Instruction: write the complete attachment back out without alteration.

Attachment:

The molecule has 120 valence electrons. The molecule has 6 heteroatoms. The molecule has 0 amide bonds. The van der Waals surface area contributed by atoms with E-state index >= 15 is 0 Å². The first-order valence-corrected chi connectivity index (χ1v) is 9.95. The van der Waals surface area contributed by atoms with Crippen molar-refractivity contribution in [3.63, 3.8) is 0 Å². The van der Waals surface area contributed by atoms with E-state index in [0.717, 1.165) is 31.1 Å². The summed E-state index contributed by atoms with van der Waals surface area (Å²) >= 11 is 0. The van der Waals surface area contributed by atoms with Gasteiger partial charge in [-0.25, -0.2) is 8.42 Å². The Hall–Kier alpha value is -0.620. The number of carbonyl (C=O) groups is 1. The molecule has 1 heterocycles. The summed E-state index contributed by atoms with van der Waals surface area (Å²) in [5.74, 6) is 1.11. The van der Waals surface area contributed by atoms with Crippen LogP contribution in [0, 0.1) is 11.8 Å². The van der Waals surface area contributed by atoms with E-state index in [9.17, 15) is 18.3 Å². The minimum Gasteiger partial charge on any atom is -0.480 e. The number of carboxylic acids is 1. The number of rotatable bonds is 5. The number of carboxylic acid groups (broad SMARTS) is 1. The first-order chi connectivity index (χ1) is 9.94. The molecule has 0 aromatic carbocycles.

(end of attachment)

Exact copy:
The molecule has 120 valence electrons. The molecule has 6 heteroatoms. The molecule has 0 amide bonds. The van der Waals surface area contributed by atoms with E-state index >= 15 is 0 Å². The first-order valence-corrected chi connectivity index (χ1v) is 9.95. The van der Waals surface area contributed by atoms with Crippen molar-refractivity contribution in [3.63, 3.8) is 0 Å². The van der Waals surface area contributed by atoms with E-state index in [0.717, 1.165) is 31.1 Å². The summed E-state index contributed by atoms with van der Waals surface area (Å²) >= 11 is 0. The van der Waals surface area contributed by atoms with Gasteiger partial charge in [-0.25, -0.2) is 8.42 Å². The Hall–Kier alpha value is -0.620. The number of carbonyl (C=O) groups is 1. The molecule has 1 heterocycles. The summed E-state index contributed by atoms with van der Waals surface area (Å²) in [5.74, 6) is 1.11. The van der Waals surface area contributed by atoms with Crippen LogP contribution in [0, 0.1) is 11.8 Å². The van der Waals surface area contributed by atoms with E-state index in [9.17, 15) is 18.3 Å². The minimum Gasteiger partial charge on any atom is -0.480 e. The number of carboxylic acids is 1. The number of rotatable bonds is 5. The number of carboxylic acid groups (broad SMARTS) is 1. The first-order chi connectivity index (χ1) is 9.94. The molecule has 0 aromatic carbocycles.